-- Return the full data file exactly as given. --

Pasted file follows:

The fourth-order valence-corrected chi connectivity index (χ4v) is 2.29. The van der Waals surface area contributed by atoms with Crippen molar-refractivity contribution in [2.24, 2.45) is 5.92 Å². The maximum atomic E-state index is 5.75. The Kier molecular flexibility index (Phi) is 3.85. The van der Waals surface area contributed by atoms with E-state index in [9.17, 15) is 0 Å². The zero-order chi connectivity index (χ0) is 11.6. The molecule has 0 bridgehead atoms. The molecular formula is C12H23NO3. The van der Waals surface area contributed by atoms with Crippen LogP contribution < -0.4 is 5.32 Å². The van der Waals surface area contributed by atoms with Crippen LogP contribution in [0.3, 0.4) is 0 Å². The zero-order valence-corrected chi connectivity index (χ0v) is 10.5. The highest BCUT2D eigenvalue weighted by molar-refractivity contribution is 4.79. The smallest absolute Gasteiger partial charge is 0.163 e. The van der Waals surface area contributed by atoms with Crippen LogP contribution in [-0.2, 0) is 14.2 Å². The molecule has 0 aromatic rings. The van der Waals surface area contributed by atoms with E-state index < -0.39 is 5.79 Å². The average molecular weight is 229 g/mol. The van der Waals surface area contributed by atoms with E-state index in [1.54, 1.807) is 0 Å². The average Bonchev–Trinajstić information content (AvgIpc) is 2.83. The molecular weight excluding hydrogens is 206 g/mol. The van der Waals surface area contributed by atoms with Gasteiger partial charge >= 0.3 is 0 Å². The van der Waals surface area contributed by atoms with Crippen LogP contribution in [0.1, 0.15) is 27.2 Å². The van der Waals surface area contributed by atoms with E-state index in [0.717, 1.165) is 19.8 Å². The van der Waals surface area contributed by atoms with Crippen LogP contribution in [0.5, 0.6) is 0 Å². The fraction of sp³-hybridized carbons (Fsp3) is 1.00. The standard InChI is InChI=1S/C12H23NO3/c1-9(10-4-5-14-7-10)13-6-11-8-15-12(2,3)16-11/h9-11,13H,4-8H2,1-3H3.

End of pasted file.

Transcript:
The fourth-order valence-corrected chi connectivity index (χ4v) is 2.29. The van der Waals surface area contributed by atoms with Crippen molar-refractivity contribution in [2.24, 2.45) is 5.92 Å². The maximum atomic E-state index is 5.75. The Kier molecular flexibility index (Phi) is 3.85. The van der Waals surface area contributed by atoms with E-state index in [9.17, 15) is 0 Å². The zero-order chi connectivity index (χ0) is 11.6. The molecule has 0 bridgehead atoms. The molecular formula is C12H23NO3. The van der Waals surface area contributed by atoms with Crippen LogP contribution < -0.4 is 5.32 Å². The van der Waals surface area contributed by atoms with Crippen LogP contribution in [0.3, 0.4) is 0 Å². The zero-order valence-corrected chi connectivity index (χ0v) is 10.5. The highest BCUT2D eigenvalue weighted by molar-refractivity contribution is 4.79. The smallest absolute Gasteiger partial charge is 0.163 e. The van der Waals surface area contributed by atoms with Crippen LogP contribution in [-0.2, 0) is 14.2 Å². The molecule has 0 aromatic rings. The van der Waals surface area contributed by atoms with E-state index < -0.39 is 5.79 Å². The average molecular weight is 229 g/mol. The van der Waals surface area contributed by atoms with E-state index in [1.54, 1.807) is 0 Å². The average Bonchev–Trinajstić information content (AvgIpc) is 2.83. The molecular weight excluding hydrogens is 206 g/mol. The van der Waals surface area contributed by atoms with Gasteiger partial charge >= 0.3 is 0 Å². The van der Waals surface area contributed by atoms with Crippen LogP contribution in [0.1, 0.15) is 27.2 Å². The van der Waals surface area contributed by atoms with E-state index in [0.717, 1.165) is 19.8 Å². The van der Waals surface area contributed by atoms with Crippen LogP contribution in [0.5, 0.6) is 0 Å². The fraction of sp³-hybridized carbons (Fsp3) is 1.00. The standard InChI is InChI=1S/C12H23NO3/c1-9(10-4-5-14-7-10)13-6-11-8-15-12(2,3)16-11/h9-11,13H,4-8H2,1-3H3.